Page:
Saturday, September 25, 2010

Meanwhile, Back at Vampire Lake...

Heard from Subterranean Press honcho Bill Schafer that my 14k novella "Vampire Lake" will be included in Subterranean: Tales of Dark Fantasy 2 after all. The piece ended up meshing well with an anthology built around signature author-created worlds and alternate versions of this one... though I'll bet green money that my tale ends up to be the meanest dog in the bunch. "Vampire Lake" is definitely one of those stories that stacks up the bad guys against the worst guys.

Top-drawer bunch of writers in this one, too: Blaylock and Powers, K. J. Parker, Caitlin R. Kiernan, and Joe Hill, just to name a few. Plus the antho will weigh in at over 100k, so it looks like most of the contributors turned in novellas. That's good news, and so is the publication date. January 2011 isn't that far off.

Anyway, click on over and check out the details. And if you want a little taste, here's the opening of "Vampire Lake":

They heard the bounty killer an hour before they saw him. Out there in the desert night. Playing that harmonica of his, though the sounds that came out if it weren't anything you'd call music. But he kept at it, and the racket carved the desert sands like Lucifer trenching a brimstone field with his pitchfork. A man who could raise that kind of hell with a harmonica was a man who could unsettle a room full of other men.

And that's why the customer sitting in Rumson's saloon did the things they did. Some slapped coin to the bar and made their exits. Others ordered up and drank more deeply, which pleased the barkeep. Still others unbuckled their gunbelts as the man with the harmonica drew nearer. They rolled leather studded with sheathed bullets around holstered Colts, and they stowed those weapons far from reluctant hands.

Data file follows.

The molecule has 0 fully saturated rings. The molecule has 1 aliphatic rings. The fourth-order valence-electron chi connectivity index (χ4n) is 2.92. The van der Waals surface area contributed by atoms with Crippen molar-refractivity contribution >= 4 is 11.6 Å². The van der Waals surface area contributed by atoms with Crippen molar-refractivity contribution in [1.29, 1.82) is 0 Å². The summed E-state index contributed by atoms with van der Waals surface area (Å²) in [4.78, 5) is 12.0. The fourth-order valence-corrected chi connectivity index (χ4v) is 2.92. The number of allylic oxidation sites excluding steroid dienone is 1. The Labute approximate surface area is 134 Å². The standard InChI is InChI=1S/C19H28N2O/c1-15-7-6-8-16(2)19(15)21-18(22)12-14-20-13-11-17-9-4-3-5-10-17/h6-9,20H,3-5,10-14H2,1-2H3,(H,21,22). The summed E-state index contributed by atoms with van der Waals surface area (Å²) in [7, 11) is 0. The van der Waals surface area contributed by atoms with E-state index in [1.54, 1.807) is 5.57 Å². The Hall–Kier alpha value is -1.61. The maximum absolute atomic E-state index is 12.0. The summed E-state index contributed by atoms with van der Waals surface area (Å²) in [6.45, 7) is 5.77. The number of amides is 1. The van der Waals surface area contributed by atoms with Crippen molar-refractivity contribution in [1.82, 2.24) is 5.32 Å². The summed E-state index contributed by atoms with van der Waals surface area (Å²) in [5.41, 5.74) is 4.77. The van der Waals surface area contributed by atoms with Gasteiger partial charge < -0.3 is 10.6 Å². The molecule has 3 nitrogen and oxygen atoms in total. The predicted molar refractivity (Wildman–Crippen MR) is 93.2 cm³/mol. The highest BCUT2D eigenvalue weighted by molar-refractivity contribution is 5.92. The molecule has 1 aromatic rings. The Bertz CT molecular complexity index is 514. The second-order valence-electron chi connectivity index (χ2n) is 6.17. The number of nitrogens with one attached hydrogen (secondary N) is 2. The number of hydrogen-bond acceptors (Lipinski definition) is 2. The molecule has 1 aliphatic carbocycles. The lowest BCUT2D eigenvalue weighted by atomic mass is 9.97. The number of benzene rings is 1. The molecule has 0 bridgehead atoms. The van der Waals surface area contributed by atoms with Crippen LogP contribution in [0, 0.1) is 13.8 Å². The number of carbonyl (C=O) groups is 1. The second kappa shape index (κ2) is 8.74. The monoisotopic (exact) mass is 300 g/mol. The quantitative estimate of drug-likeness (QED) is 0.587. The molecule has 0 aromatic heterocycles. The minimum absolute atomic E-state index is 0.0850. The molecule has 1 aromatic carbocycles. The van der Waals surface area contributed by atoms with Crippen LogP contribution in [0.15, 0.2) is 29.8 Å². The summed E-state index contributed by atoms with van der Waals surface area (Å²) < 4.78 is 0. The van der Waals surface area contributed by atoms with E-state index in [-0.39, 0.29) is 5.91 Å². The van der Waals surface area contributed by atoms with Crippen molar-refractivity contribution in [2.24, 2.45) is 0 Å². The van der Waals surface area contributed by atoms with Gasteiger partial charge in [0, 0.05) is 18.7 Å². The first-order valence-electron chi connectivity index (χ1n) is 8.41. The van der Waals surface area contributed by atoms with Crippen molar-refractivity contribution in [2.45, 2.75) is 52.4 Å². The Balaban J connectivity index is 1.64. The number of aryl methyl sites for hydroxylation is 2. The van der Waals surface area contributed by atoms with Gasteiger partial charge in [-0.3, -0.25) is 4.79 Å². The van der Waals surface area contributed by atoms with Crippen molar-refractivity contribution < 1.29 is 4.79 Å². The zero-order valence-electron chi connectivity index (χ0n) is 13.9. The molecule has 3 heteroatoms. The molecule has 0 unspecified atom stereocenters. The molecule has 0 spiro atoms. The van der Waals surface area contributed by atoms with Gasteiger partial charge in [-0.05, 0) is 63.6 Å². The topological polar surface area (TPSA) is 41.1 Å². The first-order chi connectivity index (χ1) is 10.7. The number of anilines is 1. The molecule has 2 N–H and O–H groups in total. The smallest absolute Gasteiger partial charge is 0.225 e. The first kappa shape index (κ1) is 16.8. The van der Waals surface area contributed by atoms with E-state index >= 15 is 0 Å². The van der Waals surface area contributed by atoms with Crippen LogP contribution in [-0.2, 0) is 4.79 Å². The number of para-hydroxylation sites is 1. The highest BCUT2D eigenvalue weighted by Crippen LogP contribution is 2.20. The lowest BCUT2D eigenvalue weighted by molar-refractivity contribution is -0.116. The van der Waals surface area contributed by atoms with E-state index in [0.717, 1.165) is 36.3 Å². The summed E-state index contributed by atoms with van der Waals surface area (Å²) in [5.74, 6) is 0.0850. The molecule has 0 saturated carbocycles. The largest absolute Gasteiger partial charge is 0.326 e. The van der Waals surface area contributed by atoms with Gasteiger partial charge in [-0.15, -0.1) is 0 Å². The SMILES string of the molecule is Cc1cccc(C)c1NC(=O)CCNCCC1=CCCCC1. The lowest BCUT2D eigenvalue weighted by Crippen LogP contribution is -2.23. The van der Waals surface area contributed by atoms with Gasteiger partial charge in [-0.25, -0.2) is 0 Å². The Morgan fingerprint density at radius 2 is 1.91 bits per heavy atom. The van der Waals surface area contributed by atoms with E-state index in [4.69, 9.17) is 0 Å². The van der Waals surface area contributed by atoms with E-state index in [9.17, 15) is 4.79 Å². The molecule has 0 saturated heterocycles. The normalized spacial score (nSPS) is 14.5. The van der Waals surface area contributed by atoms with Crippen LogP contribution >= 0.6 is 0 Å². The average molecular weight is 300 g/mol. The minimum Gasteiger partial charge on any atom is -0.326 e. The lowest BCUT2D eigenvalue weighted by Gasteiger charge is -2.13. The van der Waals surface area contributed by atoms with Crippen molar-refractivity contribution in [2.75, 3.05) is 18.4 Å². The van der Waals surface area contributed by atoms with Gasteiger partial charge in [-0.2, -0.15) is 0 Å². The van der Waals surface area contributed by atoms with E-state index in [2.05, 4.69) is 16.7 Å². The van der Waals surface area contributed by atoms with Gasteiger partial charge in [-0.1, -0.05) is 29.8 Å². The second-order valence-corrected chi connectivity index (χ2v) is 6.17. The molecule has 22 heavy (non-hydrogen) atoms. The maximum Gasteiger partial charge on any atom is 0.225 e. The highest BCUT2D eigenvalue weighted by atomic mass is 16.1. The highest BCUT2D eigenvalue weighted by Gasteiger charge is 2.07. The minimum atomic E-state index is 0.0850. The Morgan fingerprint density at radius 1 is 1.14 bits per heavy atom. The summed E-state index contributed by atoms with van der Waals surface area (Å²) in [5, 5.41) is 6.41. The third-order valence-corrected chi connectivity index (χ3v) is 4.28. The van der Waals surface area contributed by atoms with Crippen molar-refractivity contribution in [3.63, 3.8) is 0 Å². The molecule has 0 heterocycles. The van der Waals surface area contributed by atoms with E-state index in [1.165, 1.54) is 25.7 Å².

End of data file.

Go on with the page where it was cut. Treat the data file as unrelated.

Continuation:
Outside, the harmonica had grown silent. The creak of saddle leather put a crease in the night. Then footsteps sounded across plank boards, and the bounty killer came through the batwings of Rumson's place.

He wore a patched coat the color of the desert, and he was dragging a man on a chain. One yank and the bounty killer bellied up to the bar. The gunman set his harmonica on the nicked pine surface. No one noticed the blood on the tarnished instrument, not with the poor skinny bastard trussed up in chains and padlocks crouching at the killer's feet. As far as the occupants of Rumson's saloon were concerned, that was the hunk of misery worth looking at, not a bloodstained Hohner that blew sour even on days that were sweet...